Tuesday, December 16, 2008

from the tiny Dept. of Government Agencies I'd Like To Invent Rather Than Abolish

I neglected to post anything about the Blagojkevachgq scandal. It was interesting to read Fitzgerald's complaint. Kind of like the enjoyment I used to get from watching Cops. You know, here's a really dumb criminal, let's stick a camera in his face while he's being arrested and listen to all of the moronic things he has to say.

Funny? Yes. But on the scale of nefariousness, Blagokjavqghic & Co. is dwarfed by the ongoing crime spree over at the Bush Administration. In other words, nothing to get too worked up over.

The most interesting angle in the story to me was the suspicion that there are hundreds or thousands of Blakogadvaiqchs out there at all levels of government who happen to be not quite so ambitious as he, nor as blazingly stupid, and therefore continue their petty-to-middling public corruption without coming to the attention of law enforcement or running afoul of the handful of prosecutors, like Fitzgerald, who actually care that a sizable portion our publicly elected officials are liars, thieves, and crooks.

Because, after all, our law enforcement personnel have far better things to do with their time and resources. Like conduct military-style raids on the homes of terminal cancer patients who smoke weed to make themselves feel marginally better prior to their deaths.

So my humble suggestion is that we disband the DEA. Just send pink slips to all the agents and their executives and their middle managers and their secretaries and send them to alternative job training. Preferably something involving shovels, or mattocks, or possibly pool skimmers. Something where they can perform a service of actual value to society. Do the same with all of the multi-agency drug task forces that infest our cities and towns.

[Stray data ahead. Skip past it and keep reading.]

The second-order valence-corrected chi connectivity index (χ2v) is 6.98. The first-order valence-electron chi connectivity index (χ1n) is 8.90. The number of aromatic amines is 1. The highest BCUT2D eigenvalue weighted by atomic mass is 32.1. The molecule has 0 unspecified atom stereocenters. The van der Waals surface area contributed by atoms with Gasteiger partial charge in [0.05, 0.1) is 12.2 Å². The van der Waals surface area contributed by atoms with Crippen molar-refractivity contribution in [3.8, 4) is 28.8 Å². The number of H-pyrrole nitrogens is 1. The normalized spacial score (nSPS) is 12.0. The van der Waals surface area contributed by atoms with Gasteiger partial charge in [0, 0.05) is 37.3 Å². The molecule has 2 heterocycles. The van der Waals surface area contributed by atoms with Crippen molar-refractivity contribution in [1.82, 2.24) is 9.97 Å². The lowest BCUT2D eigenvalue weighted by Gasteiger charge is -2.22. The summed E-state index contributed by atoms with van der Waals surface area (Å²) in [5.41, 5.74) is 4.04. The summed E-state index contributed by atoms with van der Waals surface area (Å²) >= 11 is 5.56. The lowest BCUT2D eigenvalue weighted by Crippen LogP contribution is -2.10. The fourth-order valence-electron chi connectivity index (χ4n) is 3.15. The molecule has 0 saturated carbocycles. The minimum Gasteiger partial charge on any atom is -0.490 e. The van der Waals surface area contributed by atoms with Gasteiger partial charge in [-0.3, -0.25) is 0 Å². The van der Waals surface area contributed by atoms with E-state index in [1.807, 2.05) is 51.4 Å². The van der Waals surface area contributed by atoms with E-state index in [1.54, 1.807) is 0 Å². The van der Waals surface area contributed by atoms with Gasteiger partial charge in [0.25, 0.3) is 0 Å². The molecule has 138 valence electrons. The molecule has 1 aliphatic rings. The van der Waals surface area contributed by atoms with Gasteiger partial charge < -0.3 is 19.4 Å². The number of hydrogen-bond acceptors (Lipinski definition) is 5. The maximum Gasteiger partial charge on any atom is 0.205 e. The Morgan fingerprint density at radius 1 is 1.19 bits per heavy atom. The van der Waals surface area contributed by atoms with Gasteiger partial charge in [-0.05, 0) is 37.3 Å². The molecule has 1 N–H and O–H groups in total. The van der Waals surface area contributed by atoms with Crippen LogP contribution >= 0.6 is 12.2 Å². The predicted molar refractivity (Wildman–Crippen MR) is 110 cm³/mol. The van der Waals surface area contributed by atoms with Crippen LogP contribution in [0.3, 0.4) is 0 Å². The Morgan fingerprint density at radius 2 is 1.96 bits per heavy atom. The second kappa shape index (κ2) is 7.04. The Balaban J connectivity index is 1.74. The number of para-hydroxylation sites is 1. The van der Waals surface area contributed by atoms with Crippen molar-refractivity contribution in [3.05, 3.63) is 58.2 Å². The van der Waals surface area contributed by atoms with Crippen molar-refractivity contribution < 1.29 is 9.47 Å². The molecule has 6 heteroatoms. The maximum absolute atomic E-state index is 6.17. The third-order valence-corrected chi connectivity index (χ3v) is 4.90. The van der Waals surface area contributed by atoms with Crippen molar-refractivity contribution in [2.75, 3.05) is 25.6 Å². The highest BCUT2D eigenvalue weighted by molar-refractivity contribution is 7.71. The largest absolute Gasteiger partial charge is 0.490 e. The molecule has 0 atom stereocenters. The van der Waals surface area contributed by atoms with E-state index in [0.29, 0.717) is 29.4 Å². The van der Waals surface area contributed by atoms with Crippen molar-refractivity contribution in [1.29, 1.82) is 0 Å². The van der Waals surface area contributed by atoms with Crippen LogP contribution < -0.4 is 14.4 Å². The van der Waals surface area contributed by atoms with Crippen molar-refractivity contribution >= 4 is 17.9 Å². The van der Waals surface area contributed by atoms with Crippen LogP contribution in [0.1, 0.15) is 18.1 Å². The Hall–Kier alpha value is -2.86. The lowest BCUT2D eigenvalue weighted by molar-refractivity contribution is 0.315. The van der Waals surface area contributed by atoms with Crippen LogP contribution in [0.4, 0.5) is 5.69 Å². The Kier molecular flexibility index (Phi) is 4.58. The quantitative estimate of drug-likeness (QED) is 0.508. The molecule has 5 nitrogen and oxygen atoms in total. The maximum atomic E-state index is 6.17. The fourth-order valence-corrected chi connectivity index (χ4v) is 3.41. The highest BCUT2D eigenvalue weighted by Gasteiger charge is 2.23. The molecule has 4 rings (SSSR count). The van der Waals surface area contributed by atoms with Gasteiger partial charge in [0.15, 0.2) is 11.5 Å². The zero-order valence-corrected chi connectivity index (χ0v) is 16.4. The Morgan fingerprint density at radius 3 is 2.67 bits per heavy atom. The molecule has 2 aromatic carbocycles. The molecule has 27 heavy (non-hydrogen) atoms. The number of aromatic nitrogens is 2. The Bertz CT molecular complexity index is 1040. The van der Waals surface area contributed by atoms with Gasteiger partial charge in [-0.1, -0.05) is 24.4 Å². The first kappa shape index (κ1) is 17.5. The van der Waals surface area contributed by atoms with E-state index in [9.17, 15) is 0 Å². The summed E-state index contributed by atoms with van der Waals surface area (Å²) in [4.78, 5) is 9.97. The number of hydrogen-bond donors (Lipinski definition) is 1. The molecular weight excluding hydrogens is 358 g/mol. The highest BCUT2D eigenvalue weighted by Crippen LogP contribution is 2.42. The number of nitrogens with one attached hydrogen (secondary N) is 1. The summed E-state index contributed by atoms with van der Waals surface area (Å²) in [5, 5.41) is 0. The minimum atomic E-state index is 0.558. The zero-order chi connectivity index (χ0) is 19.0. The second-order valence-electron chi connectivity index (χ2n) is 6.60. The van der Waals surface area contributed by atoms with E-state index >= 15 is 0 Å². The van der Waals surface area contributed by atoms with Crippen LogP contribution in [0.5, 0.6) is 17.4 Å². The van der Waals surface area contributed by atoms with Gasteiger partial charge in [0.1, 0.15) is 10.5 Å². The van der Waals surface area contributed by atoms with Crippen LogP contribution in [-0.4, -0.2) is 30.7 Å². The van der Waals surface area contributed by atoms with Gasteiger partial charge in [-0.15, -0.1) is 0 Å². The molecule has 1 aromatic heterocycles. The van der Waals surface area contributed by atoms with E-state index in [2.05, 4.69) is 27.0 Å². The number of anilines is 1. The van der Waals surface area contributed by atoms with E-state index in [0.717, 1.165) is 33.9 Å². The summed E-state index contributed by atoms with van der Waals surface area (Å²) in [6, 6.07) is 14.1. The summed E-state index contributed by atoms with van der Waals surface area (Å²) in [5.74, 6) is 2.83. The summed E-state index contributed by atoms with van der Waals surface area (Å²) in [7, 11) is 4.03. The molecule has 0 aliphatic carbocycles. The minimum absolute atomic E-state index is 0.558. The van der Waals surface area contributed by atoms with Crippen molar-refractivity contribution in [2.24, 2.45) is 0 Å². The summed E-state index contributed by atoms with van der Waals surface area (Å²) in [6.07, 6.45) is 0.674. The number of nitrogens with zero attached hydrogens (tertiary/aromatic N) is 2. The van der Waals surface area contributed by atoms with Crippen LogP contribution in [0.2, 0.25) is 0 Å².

Granted, this will result in a tough problem for our federal, state, and local governments. Two, actually. First: what to do with all the money we will save as a result of these massive budget cuts? Second: how will we keep our prisons filled and avoid the nation's prison industry -- having enjoyed such a profitable run during the drug war -- from suffering the same fate as the auto industry?

These are certainly grave challences for us to overcome. Luckily for us, I have a solution. In place of the DEA and its various clones at the state and local level, we can create a similar infrastructure under the auspices of the newly formed Public Integrity Enforcement Agency (PIEA). The PIEA will be funded from our savings in closing down the failed War On Drugs, and will wage a new War On Public Corruption, using all the same tactics (surveillance, informants, entrapment, civil forfeiture, military-style raids, perp walks, and the like, though hopefully eschewing such tried and true drug war mainstays such as planting of evidence and subornation of perjury), but targeting greedy politicians, power-hungry appointees, and hypocritical bureaucrats. We should have a strict mandatory minimum sentencing regime and ruthlessly enforced No Tolerance policies.

This is one government program somebody like me could really get behind. I might even pay extra taxes to support it. The only hitch is that, before long, and in stark contrast to the drug war itself, this war might begin to show results, and with all the corrupt politicians occupying prison cells instead of government offices, people like me might actually have to run for office to fill the void. Then, my fellow Americans, we are in for some serious trouble.


Gleemonex said...

Perhaps the most applause-worthy and intriguing post of the season, and that's in a season of real good 'uns ...

Gleemonex said...

Particularly the second-to-last line ...